The front of Clouds Hill 2013
|Location||near Wareham, Dorset|
Clouds Hill is an isolated cottage near Wareham in the county of Dorset in South West England. It is the former home of T. E. Lawrence ("Lawrence of Arabia") and is now run as a writer's home museum by the National Trust. The site is in the parish of Turners Puddle in Purbeck District.
The small building has colourwashed brick walls and a tiled roof. It was probably built as forester's cottage in the early 19th century. The lintel over the door now bears a Greek inscription οὐ φροντὶς ("Why Worry"). It is now a Grade II* listed building as "Clouds Hill (Lawrence of Arabia's Cottage)"; it was upgraded from Grade II in 2015.
Lawrence first rented the cottage in 1923 while stationed at nearby Bovington Camp with the Tank Corps. He made it habitable with the help of a friend, then bought it in 1925 and used it as a holiday home. He described it as an earthly paradise and wrote "Nothing in Clouds Hill is to be a care upon the world. While I have it there shall be nothing exquisite or unique in it. Nothing to anchor me." The cottage had no electric lights and three living rooms, described as an eating room, book room and music room. For heat insulation Lawrence had the eating room lined with asbestos that was covered in aluminium foil, and he kept his food under glass domes. In the book room he installed a large leather divan, and in the music room above it he had his gramophone "with a huge amplifier horn", a leather sofa and chair.
In 1935 Lawrence left the Royal Air Force and lived at Clouds Hill. A few weeks later, at the age of 46, he suffered severe head injuries in a motorcycle accident close to the cottage, and died in the Bovington Camp hospital on 19 May 1935. The following year, his heir, his brother A. W. Lawrence, gave Clouds Hill to the National Trust. It is now a museum, dedicated to Lawrence. It is open to visitors from March to the beginning of October, seven days a week, from 11am to 5pm.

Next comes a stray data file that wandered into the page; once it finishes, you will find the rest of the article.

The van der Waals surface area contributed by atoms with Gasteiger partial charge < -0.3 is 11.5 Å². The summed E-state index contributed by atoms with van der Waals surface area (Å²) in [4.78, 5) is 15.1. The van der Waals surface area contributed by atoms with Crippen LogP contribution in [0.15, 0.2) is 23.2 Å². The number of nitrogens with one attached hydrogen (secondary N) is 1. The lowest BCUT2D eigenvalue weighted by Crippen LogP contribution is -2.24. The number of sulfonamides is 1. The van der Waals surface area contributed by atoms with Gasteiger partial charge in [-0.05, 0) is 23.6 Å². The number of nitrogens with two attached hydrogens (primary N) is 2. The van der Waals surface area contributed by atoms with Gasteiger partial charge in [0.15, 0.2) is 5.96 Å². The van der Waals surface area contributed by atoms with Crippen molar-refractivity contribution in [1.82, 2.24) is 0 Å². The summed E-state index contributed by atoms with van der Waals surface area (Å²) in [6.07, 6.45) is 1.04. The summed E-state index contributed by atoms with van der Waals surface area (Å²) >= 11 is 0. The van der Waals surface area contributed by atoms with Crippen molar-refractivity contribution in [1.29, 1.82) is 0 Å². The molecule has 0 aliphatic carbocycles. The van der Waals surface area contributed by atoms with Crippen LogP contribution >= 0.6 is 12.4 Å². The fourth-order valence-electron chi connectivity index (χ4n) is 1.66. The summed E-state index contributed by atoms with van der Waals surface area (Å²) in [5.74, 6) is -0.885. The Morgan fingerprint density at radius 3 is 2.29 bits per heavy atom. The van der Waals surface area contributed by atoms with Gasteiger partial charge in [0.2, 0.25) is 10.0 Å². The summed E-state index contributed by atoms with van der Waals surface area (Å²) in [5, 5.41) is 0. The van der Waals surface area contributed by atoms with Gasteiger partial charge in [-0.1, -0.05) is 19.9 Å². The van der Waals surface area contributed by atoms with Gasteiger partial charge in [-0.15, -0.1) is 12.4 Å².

The cottage remains largely as Lawrence left it at his death. It features an exhibition detailing Lawrence's life, and most of his original furniture and possessions. The cottage reflects his complex personality and links to the Middle East.
The circular Lawrence of Arabia Trail starts and finishes at Bovington's The Tank Museum, taking in Clouds Hill and the churchyard of St Nicholas' Church in Moreton, Lawrence's final resting place.
Lawrence reserved a sleeping bag for visitors who stayed overnight. His own sleeping bag was marked meum ('mine' in Latin) and the bag for a guest, tuum ('yours'). In 1965 the visitor's bag was stolen. Its disappearance coincided with the release of the film Lawrence of Arabia and it was thought the theft could have been inspired by the publicity generated by the film.
In 2001, the sleeping bag was returned. The Independent reported:
"The sleeping bag that served as a guest bed to some of the 20th century's most distinguished authors at TE Lawrence's weekend retreat has been returned 36 years after it was stolen. National Trust custodians of Clouds Hill, the author's cottage in Dorset, were amazed when a weather-beaten package from Belgium arrived containing the sleeping bag, along with a sheepish note that read: 'This is yours'. The bag, embroidered with the word 'tuum' ['yours'], was provided for guests at the cottage, while Lawrence slept on the floor in the other sleeping bag, marked 'meum' ['mine']. According to Jeremy Wilson, Lawrence's biographer, tuum's occupants included George Bernard Shaw, E. M. Forster and Robert Graves"
- Historic England. "Clouds Hill (Lawrence of Arabia's Cottage) (Grade II*) (1120423)". National Heritage List for England. Retrieved 26 April 2018.
- Hyams, John (1970). Dorset. B. T. Batsford Ltd. pp. 68–9. ISBN 0-7134-0066-8.
- Gant, Roland (1980). Dorset Villages. Robert Hale Ltd. p. 194. ISBN 0-7091-8135-3.
- Lawrence of Arabia Trail
- It did not include Thomas Hardy nor Gustav Holst since the one lived comfortably nearby, and the other only stayed for tea."Lawrence of Arabia's stolen sleeping bag is posted home after 36 years" by Anna Whitney in The Independent, 9 April 2001
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